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Plasma catecholamines in the acute phase of the response to myocardial infarction.
  1. R A Little,
  2. K N Frayn,
  3. P E Randall,
  4. H B Stoner,
  5. C Morton,
  6. D W Yates,
  7. G S Laing

    Abstract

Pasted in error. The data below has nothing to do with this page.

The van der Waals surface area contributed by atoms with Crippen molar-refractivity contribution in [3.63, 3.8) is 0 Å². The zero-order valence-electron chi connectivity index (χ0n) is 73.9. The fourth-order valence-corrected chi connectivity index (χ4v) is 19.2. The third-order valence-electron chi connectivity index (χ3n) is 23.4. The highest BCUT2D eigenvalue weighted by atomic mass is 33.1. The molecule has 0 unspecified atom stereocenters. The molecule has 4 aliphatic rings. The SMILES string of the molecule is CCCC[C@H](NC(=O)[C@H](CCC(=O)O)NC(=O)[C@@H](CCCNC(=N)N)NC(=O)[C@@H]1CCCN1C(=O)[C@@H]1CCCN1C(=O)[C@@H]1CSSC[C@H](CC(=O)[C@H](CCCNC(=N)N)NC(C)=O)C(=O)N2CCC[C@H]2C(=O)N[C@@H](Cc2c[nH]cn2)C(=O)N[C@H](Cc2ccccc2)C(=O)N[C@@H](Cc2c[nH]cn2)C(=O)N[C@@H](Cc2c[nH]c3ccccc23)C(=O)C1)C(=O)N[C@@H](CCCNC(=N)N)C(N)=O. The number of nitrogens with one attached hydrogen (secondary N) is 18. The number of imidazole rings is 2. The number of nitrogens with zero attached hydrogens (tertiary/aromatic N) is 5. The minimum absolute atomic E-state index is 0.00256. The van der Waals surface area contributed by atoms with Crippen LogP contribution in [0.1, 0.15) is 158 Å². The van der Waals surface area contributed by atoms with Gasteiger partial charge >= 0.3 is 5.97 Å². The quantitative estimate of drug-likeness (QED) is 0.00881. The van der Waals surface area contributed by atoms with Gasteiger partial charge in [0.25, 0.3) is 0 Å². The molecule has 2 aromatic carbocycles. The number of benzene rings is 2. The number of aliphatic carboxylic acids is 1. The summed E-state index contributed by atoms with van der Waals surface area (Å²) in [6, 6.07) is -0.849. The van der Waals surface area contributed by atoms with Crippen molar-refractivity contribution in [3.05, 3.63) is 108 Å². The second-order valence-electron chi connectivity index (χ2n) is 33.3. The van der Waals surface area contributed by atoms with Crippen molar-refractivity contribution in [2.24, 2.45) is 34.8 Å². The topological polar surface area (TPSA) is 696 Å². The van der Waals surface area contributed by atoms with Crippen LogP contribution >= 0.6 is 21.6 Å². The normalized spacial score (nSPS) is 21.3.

Plasma catecholamine (adrenaline, noradrenaline and dopamine) concentrations have been measured in 48 patients within 6 hours of the onset of symptoms of an acute myocardial infarction. The concentrations of all three catecholamines were elevated, and there were positive correlations between plasma noradrenaline concentrations and the severity of infarct as assessed by the coronary prognostic index and serum LDH levels. Plasma glucose, free fatty acid, lactate and cortisol levels were elevated while insulin levels were reduced. The site of infarction did not influence the pattern of hormonal and metabolic responses although heart rate was significantly lower in the inferior than in the anterior infarct group. Seven patients went into ventricular fibrillation shortly (less than 1.8 h) after blood sampling. Plasma catecholamine concentrations were markedly elevated in these patients with levels similar to those previously reported after cardiac arrest.

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